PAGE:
Clothes maketh the Patron

A best friend of mine used to come into Uni almost every day in his bathgown. As he lived in Grafton it was just naturally assumed that he got up, showered and then wrapped up warm in his gown before attending class. A few years back I started a tradition in my flat of putting on my gown as soon as I enter the house; my argument was that it was a) comfortable and b) it stopped the cat’s hair from infiltrating my clothes.

Flash forward to the now. My current employment (well, one of the many employment situations I find myself in) finds me living in the bowels of the Ivory Pagoda, down where the students lurk. I’m not particularly adverse to students; I do teach them after all, but I’ve never taught them in my bathgown and have no real interest in doing so (although a colleague is still looking for a legitimate reason to be able to remove his trousers in class). In return for my sartorial splendour I expect students to, well, dress nicely when they are being taught. I’m not asking them to indulge my current fetish of denim miniskirts (gray, preferably) and polo shirts but rather to maintain a level of civilised dress that doesn’t mean wearing your pyjamas.

Which I am seeing an awful lot of at the moment.

It might be that the University of Auckland is currently suffering from exams. Our students, worried about their futures, aren’t really thinking about what clothes they have slung on as they hurry in. Still, seeing someone in a complete pink tracksuit with matching overcoat makes me think that there is design, not worry, at the heart of this visual problem.

I have what I consider to be a healthy disrepect for students. It is my job to educate them and this I do. I will organise aegrotats and compassionate considerations for them, I will set up alternate test days and even write supplementary exam questions all to make sure that they get the best possible education and assessment from me. During breaks in class I will talk to them; if they accost me on the street after a course has finished I will even pretend to remember who they are and use my cold reading skills to make it look as if I did pay attention to them in those aforementioned breaks.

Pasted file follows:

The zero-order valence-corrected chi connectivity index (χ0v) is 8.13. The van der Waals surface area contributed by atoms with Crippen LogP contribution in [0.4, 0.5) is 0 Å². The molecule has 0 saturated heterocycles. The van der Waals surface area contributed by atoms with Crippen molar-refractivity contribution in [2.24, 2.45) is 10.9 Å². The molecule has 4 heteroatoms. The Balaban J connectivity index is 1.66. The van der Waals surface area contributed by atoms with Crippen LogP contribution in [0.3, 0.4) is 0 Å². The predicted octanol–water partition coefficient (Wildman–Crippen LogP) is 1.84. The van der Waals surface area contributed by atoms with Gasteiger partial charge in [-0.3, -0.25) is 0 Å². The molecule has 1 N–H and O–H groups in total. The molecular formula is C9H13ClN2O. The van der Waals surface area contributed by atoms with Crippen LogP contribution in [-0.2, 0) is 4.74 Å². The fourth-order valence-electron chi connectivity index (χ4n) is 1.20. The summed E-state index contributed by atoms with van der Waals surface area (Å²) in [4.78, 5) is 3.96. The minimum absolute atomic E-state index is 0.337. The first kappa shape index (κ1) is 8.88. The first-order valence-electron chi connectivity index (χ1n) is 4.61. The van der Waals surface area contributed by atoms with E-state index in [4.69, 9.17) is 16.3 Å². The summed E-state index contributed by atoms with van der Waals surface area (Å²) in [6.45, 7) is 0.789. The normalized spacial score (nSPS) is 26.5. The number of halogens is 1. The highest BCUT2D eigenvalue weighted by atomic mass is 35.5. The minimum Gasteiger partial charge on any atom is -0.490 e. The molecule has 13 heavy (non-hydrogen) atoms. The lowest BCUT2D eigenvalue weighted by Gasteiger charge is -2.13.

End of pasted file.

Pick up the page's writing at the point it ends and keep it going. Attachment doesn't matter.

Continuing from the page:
I just don’t actually care for them. Nor do I think I should. Teachers are cogs in the machine; we take input, produce output and repeat until we are broken. Students have lives before us and will have lives after us; why get in the way of that process? Teachers, at best, pause time for an individual. We live our lives doing the same thing over and over again, with occassional new material thrown in to ensure that our administrating cousins think we’re still with the pedagogical programme.

This is not to say that I haven’t had proteges. I just don’t like them to be dependent on me.

And, if they are going to be in my line of sight, I want them properly dressed. I don’t care that they have exams, or that they come from weird middle-class families with blood disorders. I don’t even care that they are the proxy patron of the Vice Chancellor. I expect them to dress like normal people.

In gray denim miniskirts and polo shirts.

Including the men.


About Matthew Dentith

Author of "The Philosophy of Conspiracy Theories" (Palgrave Macmillan), Matthew Dentith wrote his PhD on epistemic issues surrounding belief in conspiracy theories. He is a frequent media commentator on the weird and the wonderful, both locally and internationally. On occasion he can be caught dreaming about wax lions but, mostly, it is rumoured he works for elements of the New World Order.